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Orthodox Christians now meet at Danforth Chapel

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  • Bill Samsonoff
    http://www.hattiesburgamerican.com/apps/pbcs.dll/article?AID=/20080202/LIFESTYLE/802020316 Orthodox Christians now meet at Danforth Chapel By LA TONYA FRELIX
    Message 1 of 1 , Feb 2, 2008
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      http://www.hattiesburgamerican.com/apps/pbcs.dll/article?AID=/20080202/LIFESTYLE/802020316

      Orthodox Christians now meet at Danforth Chapel
      By LA TONYA FRELIX

      "It was and still is difficult but we don't make it every Sunday," he
      said. "We very much enjoy going and being part of this because we
      have a pretty small congregation and we're close-knit."

      Orthodox Christian is not very prevalent in the South, but in the
      Northeast and Alaska there are many Orthodox Christians. The Orthodox
      Christian Church has existed continuously in the Middle East and
      Greece from the time of the Apostles and is the faith of the majority
      of Christians in those countries, the Balkans and Russia.

      For that reason and the number of Orthodox Christian students
      attending the University of Southern Mississippi, Christ the Saviour
      Orthodox Christian Church has begun a monthly service on the school's
      campus in Danforth Chapel. The first service was held Jan. 24.

      Alford isn't alone - there are at least four other families in
      Hattiesburg who make the weekly drive to McComb for service.

      "We've got a good number of people here who drive to McComb and there
      are a number of students at the university that are Orthodox," said
      the Rev. Matthew Jackson (OCA). "It seemed like a natural places
      since the people are there."

      Orthodox students at Southern Miss formed an Orthodox Christian group
      that Alford serves as academic sponsor for and he gives the credit
      for the monthly meeting to the group and Jackson.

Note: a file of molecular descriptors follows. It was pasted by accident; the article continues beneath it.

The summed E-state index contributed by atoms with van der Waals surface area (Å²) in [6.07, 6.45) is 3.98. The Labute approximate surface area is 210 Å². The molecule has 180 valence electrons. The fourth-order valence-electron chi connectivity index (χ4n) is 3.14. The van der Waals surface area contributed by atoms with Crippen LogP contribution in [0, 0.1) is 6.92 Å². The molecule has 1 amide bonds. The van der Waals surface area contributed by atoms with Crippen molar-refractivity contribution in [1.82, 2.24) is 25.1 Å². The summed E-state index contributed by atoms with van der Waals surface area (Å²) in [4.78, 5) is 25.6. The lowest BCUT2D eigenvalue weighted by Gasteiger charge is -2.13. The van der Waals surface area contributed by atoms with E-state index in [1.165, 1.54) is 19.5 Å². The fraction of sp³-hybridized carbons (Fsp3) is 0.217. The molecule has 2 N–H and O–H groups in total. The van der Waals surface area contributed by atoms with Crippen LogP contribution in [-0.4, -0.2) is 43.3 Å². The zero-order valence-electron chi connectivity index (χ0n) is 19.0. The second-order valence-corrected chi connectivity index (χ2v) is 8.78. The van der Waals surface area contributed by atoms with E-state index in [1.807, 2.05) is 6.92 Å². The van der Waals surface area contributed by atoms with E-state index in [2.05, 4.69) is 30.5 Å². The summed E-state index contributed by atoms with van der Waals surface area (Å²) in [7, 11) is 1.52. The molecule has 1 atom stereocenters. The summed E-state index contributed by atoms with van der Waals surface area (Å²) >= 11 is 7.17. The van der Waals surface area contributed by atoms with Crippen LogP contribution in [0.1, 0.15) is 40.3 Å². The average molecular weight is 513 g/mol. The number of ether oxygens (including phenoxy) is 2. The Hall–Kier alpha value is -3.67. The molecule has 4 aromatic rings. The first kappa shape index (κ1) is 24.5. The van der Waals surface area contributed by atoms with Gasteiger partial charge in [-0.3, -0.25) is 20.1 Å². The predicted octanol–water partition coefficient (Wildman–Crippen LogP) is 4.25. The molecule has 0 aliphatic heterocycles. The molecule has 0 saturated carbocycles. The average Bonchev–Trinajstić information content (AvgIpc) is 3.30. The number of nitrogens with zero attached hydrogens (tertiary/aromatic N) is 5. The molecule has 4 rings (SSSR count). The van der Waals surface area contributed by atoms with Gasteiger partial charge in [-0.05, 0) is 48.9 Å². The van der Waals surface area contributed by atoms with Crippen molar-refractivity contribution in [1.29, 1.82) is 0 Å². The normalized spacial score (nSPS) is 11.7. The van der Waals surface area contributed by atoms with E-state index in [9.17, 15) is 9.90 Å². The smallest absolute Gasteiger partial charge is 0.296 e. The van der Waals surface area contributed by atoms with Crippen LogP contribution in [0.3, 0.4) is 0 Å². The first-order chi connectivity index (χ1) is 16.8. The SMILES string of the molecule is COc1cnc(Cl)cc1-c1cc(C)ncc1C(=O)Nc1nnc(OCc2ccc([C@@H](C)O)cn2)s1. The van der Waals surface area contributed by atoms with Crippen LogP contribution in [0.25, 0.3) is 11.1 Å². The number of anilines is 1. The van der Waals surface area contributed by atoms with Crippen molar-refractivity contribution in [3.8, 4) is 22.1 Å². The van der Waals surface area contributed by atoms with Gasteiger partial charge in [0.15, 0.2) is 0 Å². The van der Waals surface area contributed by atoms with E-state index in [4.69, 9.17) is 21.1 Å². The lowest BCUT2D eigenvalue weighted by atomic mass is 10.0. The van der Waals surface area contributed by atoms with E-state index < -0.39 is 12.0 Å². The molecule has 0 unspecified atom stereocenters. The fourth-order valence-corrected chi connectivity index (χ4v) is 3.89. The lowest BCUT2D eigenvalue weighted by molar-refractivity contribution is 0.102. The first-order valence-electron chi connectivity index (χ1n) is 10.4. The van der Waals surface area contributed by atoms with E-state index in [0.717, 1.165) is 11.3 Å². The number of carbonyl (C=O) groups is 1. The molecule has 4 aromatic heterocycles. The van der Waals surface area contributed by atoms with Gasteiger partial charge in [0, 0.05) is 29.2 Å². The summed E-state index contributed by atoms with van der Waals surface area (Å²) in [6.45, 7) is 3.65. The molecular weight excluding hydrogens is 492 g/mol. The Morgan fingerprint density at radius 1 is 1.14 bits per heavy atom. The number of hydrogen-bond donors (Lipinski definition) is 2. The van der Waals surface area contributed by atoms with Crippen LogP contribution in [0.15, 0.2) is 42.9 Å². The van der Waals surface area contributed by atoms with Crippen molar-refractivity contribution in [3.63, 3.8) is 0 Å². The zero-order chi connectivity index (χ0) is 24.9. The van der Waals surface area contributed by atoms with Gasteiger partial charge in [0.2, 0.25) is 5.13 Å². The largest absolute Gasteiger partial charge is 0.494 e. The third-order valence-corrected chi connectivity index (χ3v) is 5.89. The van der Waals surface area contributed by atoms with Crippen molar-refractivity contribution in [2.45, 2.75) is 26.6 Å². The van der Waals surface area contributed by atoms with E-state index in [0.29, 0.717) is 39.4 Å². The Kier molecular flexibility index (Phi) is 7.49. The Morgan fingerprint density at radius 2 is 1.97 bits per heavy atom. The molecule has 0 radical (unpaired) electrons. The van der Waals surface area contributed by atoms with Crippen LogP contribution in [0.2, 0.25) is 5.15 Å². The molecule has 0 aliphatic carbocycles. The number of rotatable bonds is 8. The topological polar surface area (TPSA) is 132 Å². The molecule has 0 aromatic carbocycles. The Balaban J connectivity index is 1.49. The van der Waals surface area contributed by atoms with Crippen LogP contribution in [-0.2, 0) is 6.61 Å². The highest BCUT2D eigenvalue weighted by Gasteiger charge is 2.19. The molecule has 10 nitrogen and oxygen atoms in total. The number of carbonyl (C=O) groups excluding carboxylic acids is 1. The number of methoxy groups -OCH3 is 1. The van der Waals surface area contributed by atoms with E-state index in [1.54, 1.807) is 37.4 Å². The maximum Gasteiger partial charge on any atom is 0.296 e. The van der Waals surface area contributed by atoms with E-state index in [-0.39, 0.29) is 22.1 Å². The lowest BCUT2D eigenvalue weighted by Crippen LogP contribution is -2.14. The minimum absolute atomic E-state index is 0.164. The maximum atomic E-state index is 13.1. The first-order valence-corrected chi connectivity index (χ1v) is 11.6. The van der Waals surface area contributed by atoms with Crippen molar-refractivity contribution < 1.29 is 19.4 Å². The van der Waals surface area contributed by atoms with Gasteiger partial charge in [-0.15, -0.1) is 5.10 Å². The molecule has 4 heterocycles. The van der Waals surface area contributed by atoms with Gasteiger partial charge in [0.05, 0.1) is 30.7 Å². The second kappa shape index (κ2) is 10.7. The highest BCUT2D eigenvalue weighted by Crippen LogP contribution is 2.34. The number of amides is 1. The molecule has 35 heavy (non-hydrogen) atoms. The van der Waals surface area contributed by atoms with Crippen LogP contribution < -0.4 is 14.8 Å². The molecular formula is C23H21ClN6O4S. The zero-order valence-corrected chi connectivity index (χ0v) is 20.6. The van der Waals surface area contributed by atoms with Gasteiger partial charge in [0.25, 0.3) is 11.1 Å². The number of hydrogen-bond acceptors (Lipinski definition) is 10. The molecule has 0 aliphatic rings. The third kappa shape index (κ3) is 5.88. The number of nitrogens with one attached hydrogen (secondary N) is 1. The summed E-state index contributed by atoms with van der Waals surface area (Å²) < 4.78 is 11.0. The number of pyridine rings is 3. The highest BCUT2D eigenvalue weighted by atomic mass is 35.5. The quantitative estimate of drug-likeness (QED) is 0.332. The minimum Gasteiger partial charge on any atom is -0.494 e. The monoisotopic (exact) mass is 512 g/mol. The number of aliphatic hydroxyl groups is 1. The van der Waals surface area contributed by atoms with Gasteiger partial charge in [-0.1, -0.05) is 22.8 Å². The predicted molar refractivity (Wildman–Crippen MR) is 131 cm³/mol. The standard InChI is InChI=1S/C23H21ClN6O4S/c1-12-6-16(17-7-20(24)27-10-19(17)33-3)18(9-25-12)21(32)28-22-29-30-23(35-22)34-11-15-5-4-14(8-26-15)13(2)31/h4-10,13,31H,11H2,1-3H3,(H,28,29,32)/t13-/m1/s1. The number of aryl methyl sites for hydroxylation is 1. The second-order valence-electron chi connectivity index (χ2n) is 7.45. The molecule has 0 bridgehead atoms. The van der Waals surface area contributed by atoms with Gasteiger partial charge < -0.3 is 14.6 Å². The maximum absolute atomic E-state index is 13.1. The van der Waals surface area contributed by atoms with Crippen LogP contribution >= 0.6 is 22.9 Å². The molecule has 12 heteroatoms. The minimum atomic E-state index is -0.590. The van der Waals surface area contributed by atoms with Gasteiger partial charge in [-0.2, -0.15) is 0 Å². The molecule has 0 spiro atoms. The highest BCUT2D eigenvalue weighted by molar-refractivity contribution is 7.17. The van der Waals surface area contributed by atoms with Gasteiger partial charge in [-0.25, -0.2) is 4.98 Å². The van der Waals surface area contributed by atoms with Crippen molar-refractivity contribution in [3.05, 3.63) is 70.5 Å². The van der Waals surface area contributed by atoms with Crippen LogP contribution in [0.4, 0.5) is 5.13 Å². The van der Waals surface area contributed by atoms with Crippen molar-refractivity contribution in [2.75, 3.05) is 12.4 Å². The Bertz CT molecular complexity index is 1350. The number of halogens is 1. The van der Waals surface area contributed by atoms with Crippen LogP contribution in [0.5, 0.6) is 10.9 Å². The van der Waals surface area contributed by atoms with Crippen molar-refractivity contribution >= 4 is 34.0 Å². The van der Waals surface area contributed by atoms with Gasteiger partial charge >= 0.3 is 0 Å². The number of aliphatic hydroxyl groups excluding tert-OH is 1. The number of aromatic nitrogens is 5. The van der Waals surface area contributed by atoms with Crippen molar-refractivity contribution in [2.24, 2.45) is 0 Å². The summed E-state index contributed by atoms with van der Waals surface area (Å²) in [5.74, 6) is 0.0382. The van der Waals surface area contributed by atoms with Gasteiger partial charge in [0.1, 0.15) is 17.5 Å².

"Really what we're having are services for the student group because
      they really initiated a lot of this," he said.

      For that initiative, Alford is pleased.

      "A lot of people from the community came and it was nice," he said.

      The McComb mission began from a need as members of the parish were
      driving to Clinton, the nearest town with an Orthodox parish, Jackson said.

      "They requested to have service here because the group kept growing,"
      he said. "For two years, the McComb mission didn't have a priest,"
      Jackson said.

      The parish's philosophy is to faithfully share the fullness of the
      Gospel of Jesus Christ with all who are seeking. "We strive to be
      true to the deposit of the Faith that has been handed down to us from
      the time of the Apostles, with no changes, additions or concessions.
      Our mission in South Mississippi is to stand as a witness to the
      fullness of the Faith in Jesus Christ," Jackson said.

      Hattiesburg having a parish will depend on the response, Jackson
      said. The McComb parish has 35 members and a steady stream of
      inquiries and visitors.

      Alford said he will continue to drive to McComb when his family can
      make the journey but the establishment of a Hattiesburg parish is a
      desire for convenience and participation. With the drive and some
      weekday services, participating in every event was often impossible.
      Alford said the inconvenience for him was more of a challenge for
      others who couldn't drive the distance or didn't have a car.

      "We are Orthodox and felt like it was the right thing to do to drive
      to McComb but for others it might be harder to drive," he said.
      "We're looking forward to something bigger as time goes on."
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